Spring Giving

Two loaves, one sour rye for us, one plain French, to give

Mixed: 9:45 pm

Molded: 1:15 pm next day

Baked: 3:35 pm

Gave to: Karen–neighbor down the way with the beautiful fig tree

Spring is all around. Our plum tree is in full bloom, the pomegranate has the sweetest little leaves covering its open branches, and the nasturtiums are beginning to take over the back fence. And Easter–our beloved Pascha–is just around the bend. There is so much to celebrate–and Spring is giving in abundance.

Today, we were hoping to celebrate our bread giving by sending a large loaf to the triplets down the road. It has been two weeks now since I promised them something, but have continually been sidelined by conflicting schedules. Yet again, we knocked on their rustic green door, warm bread in hand, but no one was home.

‘Okay. Where to now?” I asked my four-year old apprentice.

“There!” He pointed across the street to an empty-looking house. No lights. No cars around…

“Hmmm,” I mumbled. “Don’t think there’s anyone home to enjoy this warm loaf of bread.”

“How about there!”

A car was just pulling into the driveway of the house on the far corner, which has the fig tree out front that we always admire. We have never met this neighbor. She lives outside our nine-house radius… “Run and say hi,” I urged John Ronan. “Say hi before she gets in the door!”

And he ran.

“Hi!” He said while sprinting with those little Tom Sawyer legs of his. He sped straight across the street. Straight up her driveway. Straight up her steps and caught her as she was just opening the back door.”Hi!” he said again.

“Hi,” she said, smiling, looking around for Part Two of the story.

I caught up to explain about the bread. “Just an extra loaf, since I baked today. We love your fig tree.”

We chatted for a bit while John Ronan hopped across cracks in her driveway. She has lived in the neighborhood for more than ten years–like us–I learned. It was nice to finally meet the owner of that beautiful tree. I always knew she’d be nice. Anyone who grows a fruit tree so close to the street must be nice. She offered for us to take figs whenever we liked.

As we left, the munchkin kept up his crack jumping and said as we walked the block home, “Okay. Let’s go home and bake another loaf of bread so we can give it to the next people.”

“Did you like that?” I asked. “Did you like giving away the bread?”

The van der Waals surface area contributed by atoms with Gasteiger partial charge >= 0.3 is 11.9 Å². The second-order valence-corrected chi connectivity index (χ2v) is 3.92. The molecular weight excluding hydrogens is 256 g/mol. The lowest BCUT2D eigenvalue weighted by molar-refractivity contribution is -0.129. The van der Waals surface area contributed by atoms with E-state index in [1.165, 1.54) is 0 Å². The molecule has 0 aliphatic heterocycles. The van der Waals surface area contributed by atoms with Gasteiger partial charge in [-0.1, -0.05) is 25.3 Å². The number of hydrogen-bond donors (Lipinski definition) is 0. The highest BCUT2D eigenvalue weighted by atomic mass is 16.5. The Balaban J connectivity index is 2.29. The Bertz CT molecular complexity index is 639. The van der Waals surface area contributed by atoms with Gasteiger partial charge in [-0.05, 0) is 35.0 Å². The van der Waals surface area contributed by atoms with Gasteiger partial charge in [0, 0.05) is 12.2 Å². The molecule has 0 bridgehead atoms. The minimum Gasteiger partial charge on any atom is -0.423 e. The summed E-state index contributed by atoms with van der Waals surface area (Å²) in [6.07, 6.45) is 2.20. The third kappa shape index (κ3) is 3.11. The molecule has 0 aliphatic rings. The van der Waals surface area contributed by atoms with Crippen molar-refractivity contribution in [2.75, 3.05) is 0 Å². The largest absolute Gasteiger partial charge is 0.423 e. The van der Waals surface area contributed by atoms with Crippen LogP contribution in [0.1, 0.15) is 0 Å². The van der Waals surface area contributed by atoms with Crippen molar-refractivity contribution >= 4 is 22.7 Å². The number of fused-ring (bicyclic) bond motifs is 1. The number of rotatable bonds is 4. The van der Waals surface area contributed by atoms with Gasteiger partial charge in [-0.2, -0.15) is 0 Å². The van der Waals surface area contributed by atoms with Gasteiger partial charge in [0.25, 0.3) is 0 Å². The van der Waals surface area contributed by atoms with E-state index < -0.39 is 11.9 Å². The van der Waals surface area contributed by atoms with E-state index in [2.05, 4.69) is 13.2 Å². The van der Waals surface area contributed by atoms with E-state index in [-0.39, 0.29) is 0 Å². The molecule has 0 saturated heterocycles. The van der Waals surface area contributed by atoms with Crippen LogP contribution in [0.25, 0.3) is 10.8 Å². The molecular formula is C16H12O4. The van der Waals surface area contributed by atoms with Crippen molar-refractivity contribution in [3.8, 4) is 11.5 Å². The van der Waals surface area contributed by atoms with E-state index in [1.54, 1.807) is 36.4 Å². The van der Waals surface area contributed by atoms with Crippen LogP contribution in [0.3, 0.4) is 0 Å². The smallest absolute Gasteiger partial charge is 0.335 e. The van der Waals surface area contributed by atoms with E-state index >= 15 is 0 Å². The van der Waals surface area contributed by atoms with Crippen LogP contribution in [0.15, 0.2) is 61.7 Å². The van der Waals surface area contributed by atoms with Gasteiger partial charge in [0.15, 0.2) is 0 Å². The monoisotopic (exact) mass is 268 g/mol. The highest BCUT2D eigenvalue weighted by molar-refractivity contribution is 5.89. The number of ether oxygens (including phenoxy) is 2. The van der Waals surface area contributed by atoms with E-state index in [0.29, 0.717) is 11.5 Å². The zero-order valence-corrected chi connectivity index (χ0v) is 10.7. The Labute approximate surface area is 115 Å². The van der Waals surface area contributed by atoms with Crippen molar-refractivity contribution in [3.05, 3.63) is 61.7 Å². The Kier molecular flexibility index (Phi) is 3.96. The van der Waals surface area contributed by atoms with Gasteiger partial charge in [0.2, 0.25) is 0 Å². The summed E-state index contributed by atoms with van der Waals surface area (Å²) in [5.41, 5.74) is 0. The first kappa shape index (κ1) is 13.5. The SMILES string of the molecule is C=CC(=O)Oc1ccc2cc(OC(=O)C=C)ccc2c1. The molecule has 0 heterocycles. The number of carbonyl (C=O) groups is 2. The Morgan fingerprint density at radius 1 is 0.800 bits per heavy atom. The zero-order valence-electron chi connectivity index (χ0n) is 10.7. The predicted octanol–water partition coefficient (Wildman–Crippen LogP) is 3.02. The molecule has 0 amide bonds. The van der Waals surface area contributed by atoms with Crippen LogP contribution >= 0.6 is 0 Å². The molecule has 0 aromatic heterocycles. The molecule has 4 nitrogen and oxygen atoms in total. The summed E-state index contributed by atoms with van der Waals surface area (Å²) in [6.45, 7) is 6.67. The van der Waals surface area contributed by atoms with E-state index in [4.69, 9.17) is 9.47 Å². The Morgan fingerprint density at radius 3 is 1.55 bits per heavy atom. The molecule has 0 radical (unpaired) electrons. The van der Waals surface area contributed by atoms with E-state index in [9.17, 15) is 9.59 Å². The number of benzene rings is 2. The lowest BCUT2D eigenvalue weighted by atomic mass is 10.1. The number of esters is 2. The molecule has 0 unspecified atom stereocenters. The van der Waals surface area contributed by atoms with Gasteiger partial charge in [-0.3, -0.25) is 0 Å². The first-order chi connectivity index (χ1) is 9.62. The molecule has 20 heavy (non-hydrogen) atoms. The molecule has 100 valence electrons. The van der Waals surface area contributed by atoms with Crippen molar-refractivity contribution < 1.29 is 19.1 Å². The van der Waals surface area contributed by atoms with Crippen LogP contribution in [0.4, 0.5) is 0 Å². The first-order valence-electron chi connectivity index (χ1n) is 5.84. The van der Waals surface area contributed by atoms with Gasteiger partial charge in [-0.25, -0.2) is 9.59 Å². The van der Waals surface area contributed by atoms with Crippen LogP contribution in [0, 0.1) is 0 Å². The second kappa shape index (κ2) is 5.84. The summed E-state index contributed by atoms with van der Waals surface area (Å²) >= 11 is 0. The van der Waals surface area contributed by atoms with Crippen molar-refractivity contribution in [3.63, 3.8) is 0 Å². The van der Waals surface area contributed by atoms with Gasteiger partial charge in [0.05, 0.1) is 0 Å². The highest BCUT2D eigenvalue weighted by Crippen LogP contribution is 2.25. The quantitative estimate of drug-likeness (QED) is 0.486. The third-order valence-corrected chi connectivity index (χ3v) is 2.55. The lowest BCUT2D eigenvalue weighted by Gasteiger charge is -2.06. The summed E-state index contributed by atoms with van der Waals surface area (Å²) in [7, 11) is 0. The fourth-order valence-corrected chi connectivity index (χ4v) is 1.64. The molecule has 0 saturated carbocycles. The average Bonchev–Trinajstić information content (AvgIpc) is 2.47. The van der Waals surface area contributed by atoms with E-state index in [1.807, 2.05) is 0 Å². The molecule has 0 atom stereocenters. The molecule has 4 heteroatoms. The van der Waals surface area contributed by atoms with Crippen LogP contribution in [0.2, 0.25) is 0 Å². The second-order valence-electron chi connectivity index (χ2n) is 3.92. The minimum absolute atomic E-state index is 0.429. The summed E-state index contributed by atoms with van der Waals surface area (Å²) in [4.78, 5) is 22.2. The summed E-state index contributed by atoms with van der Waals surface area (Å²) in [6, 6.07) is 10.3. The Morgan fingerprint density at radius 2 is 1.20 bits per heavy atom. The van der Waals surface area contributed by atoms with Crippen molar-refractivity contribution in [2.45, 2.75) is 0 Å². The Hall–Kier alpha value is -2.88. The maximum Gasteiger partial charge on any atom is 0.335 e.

“Of course!” he said, as if I was crazy for asking.

And I was crazy for asking. It’s spring, and the spirit of giving is in the sights and the scents all around. Nature is setting the right kind of example at every turn.

And who wouldn’t want to cruise the neighborhood and make friends and give away bread? Four-year olds are so smart.

“All right,” I said to my small companion…”Shall we race back to the kitchen?”

And we did.

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4 thoughts on “Spring Giving

  1. Beautifully written short story!!! So fun…I could see a book out of that! Illustrated beautifully as well!!!

  2. One of the greatest joys of motherhood is seeing the world through children’s eyes. The heart of a child is so much more open. Loving and giving are as natural as breathing. It gives one hope for mankind. I suppose that is why I have had five children and wanted more. A home with children is a happy place. It amazes me when adults only think that a lot of childen equals a lot of trouble and bother. If only they could share moments such as you have with a four-year old, then the whole world would be a happier place…
    -Phyllis

  3. I love the purity of children’s hearts. Children don’t second guess or doubt but they just serve with joy and purity. It reminds me a lot of Spring. Nature is giving in abundance and purity and giving all glory to God. Thanks Jane for always sharing your stories. They warm my heart and inspire me.
    Kristin

  4. ~Four-year olds are so smart.~

    Indeed 🙂

    God bless you for sharing this with us, and the beautiful photograph… Alas, no fig trees in Canada (at least, not that I know of!). My black tulips (yes, I have black tulips *laughs*) are just starting to poke through the ground…

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